"Law firms often use arguments like those mentioned above to skimp on training. However, there can be real bottom-line consequences to this kind of thinking. Training your users on proper document formatting can mean the difference between a document that will cost your firm unnecessary time, money and productivity and one that won't. For example, you can compare two visually identical 30-page Word documents side by side. They may look exactly the same, but one could require 2 1/2 minutes to make three basic changes while the other takes more than 60 minutes. What makes the difference? Formatting!

"Document formatting is not a sexy topic, but if you run the dollars on how much money it saves, you quickly realize how important a consideration it really is. A document that is poorly formatted [PDF] behind the scenes is full of tabs, hard returns and manual numbering. With these documents, every time text is added or deleted, someone must go into the text and remove tabs, adjust hard returns and page breaks and manually renumber the paragraphs. All formatting is direct formatting so that if the point size for 50 paragraphs needs to be changed, all 50 paragraphs must be formatted."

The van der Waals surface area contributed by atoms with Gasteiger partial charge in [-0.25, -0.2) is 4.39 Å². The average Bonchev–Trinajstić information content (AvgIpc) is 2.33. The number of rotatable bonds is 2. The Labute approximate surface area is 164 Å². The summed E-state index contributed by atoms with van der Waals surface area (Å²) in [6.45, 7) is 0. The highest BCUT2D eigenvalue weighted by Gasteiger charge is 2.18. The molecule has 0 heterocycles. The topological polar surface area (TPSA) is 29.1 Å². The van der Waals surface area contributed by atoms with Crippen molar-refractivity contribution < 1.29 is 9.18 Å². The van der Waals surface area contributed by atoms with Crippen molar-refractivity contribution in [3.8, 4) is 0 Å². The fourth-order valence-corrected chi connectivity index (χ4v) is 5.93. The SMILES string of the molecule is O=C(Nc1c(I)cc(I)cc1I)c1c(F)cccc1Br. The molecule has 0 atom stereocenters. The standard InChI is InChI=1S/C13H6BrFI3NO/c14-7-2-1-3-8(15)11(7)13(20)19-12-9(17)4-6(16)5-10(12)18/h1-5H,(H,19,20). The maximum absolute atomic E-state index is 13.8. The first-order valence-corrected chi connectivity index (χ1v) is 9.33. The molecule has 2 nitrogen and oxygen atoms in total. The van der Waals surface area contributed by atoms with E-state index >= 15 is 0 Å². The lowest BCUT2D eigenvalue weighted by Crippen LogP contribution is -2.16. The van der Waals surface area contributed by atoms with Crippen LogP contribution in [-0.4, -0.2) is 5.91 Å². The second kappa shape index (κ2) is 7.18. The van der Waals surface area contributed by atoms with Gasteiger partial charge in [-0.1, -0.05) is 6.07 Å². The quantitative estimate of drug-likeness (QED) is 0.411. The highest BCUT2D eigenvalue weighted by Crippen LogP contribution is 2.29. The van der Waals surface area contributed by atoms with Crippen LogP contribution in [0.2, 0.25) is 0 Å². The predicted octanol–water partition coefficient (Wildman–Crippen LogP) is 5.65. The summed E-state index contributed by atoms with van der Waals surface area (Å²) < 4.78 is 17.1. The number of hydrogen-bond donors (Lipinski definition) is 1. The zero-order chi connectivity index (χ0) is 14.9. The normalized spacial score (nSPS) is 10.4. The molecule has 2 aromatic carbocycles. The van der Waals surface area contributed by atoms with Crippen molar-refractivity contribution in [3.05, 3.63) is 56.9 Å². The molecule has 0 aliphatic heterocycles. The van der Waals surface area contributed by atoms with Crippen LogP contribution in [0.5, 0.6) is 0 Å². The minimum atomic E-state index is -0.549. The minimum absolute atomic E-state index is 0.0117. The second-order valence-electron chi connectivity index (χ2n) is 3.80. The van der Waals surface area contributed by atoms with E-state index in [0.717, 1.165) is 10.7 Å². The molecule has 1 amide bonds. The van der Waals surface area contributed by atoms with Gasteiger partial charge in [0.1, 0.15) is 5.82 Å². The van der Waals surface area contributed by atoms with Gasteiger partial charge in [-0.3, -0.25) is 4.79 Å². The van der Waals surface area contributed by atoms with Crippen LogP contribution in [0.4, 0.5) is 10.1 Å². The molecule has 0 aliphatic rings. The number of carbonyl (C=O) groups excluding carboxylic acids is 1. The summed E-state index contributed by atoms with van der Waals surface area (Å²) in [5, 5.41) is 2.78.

Good examples of formatting problems are included in the complete article.

Author Roberta Gelb, a member of the Law Technology News Editorial Advisory Board, is also president of Chelsea Office Systems Inc., based in New York.


"Can Data Have a Life After a Death?"

Of course! Just be sure to utilize some basic, but smart, computer management skills:

"Everyone who has worked with a computer, even before the arrival of the Internet, knows the sickening feeling of loss. Without warning, hours of your work suddenly vanish from the screen. You hope (and pray) that perhaps it's been saved in a backup or temp file -- but often it's not. As your internal soundtrack turns up the volume on Don Henley and Glenn Frey, you realize that your carefully crafted project is 'already gone' -- and that it's not the time for a victory song. Instead, you will have to painstakingly recreate the work you had already done -- but didn't get a chance to (or even forgot to) save before the crash signaled by the apparently ubiquitous 'blue screen of death.'